Utopia Does Not Exist: Debt and Fantasy in Korean Dramas
Korean dramas are a fantasy space. They don’t show the world we live in but the world we wish we could access. The underdog conquers all obstacles; the painfully average person achieves greatness. Love is always true and good always wins. The poor gain opulent wealth without surrendering their soul to the corporate world. K-drama characters get the good fortune we wish would come to us. It’s part of what make K-dramas so satisfying and endearing.
But there is a limit to this fantasy space: people can only imagine so much. Like most mass media dramas are careful not to upset the status quo. Although they feature people suffering (and ultimately triumphing) under unfair socioeconomic conditions and social inequalities, the legitimacy of these coercive power structures are never questioned. Characters triumph only through navigating through the world as it is, not through protest or fighting back. Social issues are not even framed as social issues but relegated to personal problems.
In K-dramas there are no possible utopias, only cracks in the glass ceiling where the oppressed manage to find a better social position with the help of exploiters (such as grumpy chaebol heirs). Exploiters in turn get relief from the severe emotional repression & arranged marriages that characterize Korea’s upper class.
Nowhere is this clearer than the treatment of debt. Debt is a constant theme in K-dramas and a crisis in Korean society, particularly household (or consumer) debt. After the IMF Crisis in 1997 South Korea tried to boost domestic consumer spending and therefore ease the economy’s dependence on exports. To do so, they gave tax breaks to credit card users.
Since then, mix of incautious consumers, profit-hungry banks, and a hands-off government has left the Korean economy on the brink of disaster. Even before the global economic turndown, credit card delinquencies were at 30%. The total amount of household debt is 150-168% more than the nation’s total disposable income. Unscrupulous lending and loan sharks regularly give out toxic loans with interest rates that make them virtually impossible to pay off. Families are driven into debt because it is increasingly difficult to make ends meet: Korea has a hyper-competitive job market, rampant youth unemployment, and some of the world’s highest grocery & housing prices. When idols play indebted characters it becomes a sort of “play within a play” as the trainee system leaves hopefuls with mountains of debt.
In Dramaland, drowning in debt is normalized and accepted matter-of-factly. Characters are never downtrodden or upset for long over their predicaments. Cha Eun-Sang in Heirs is never bitter about how debt her (disabled & widowed) mother has incurred leaves them begging to sleep in a rich lady’s closet room. She is not angry that they had no other options. In Mary Stayed Up All Night Wi Mae-Ri just counts to ten after the attack of a loan shark and goes back to being perky. In When A Man Loves the violent assault by loan sharks of the heroine’s father serves only as a bungled “meet cute.”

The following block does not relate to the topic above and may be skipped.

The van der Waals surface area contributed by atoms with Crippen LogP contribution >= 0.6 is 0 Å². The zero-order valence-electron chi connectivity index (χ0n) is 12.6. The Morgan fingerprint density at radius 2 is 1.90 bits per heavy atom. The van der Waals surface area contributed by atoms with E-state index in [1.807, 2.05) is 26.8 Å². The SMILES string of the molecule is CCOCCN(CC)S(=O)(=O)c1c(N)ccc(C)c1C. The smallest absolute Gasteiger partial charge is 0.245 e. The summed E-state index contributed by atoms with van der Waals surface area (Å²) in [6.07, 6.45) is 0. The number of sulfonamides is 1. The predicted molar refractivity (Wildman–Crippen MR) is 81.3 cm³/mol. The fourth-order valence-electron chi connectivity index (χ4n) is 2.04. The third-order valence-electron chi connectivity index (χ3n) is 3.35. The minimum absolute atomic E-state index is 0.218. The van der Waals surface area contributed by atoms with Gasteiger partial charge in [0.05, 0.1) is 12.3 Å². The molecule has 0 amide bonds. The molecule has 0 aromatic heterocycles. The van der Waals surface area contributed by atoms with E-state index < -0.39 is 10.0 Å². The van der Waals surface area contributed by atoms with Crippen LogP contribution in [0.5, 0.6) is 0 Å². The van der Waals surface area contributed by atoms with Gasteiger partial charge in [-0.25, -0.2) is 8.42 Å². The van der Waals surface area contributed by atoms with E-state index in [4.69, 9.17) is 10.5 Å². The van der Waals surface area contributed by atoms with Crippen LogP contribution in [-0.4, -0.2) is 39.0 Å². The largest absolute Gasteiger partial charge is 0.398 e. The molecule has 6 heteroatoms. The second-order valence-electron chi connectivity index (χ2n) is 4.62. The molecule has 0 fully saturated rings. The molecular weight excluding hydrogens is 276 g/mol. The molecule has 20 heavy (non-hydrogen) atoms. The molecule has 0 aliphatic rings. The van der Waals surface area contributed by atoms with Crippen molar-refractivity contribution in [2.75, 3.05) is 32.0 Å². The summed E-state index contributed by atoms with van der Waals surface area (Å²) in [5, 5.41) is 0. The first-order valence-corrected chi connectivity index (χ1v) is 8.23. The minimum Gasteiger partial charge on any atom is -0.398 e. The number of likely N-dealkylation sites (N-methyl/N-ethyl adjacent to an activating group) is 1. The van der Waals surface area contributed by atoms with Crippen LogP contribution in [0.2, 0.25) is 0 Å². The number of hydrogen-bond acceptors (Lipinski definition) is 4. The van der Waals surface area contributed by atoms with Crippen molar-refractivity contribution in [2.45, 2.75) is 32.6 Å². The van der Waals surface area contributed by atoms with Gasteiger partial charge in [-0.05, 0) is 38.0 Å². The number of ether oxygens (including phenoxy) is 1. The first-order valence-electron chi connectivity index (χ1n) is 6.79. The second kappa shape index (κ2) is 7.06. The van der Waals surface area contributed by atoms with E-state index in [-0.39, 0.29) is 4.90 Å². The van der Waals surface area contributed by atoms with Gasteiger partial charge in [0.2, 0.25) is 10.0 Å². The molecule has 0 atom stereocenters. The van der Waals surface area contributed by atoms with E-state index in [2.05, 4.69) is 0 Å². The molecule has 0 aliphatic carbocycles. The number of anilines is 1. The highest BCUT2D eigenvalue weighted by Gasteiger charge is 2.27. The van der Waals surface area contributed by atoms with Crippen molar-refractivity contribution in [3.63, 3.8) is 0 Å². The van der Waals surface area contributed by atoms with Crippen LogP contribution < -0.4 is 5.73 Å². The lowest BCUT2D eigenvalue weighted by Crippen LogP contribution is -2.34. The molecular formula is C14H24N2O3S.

Though K-dramas are willing to advance the plot through showing the plight of Korea’s middle and lower classes, they are careful to always resist becoming conduits for change. The fantasy is marrying up or getting a better job, not being able to live in a world where debt and struggle weren’t the norm.
They are a fantasy space with limited imagination. Dramas are interwoven with advertisements and product placements. They exist as part of a mechanism that drives consumer debt, rather than rethinking it. For all their intention of bringing the audience joy, they cannot by their very design imagine a world in which the audience has no reason to be miserable. This is not to say K-dramas are bad, only to understand them in a political context. A corporate product cannot help but act corporately.
A good parallel is the Korean film The Power of Kangwon Province which deals with the lives of several alienated, miserable city dwellers. One man takes goes to the countryside and gazes at an unspoiled mountain. While looking he can only imagine how many apartments could be built into the mountainside. Though he hates urban living, he cannot imagine what exists beyond it even when he is literally staring right at it.
Dramas stare right at the problem of debt, but cannot imagine a world without it.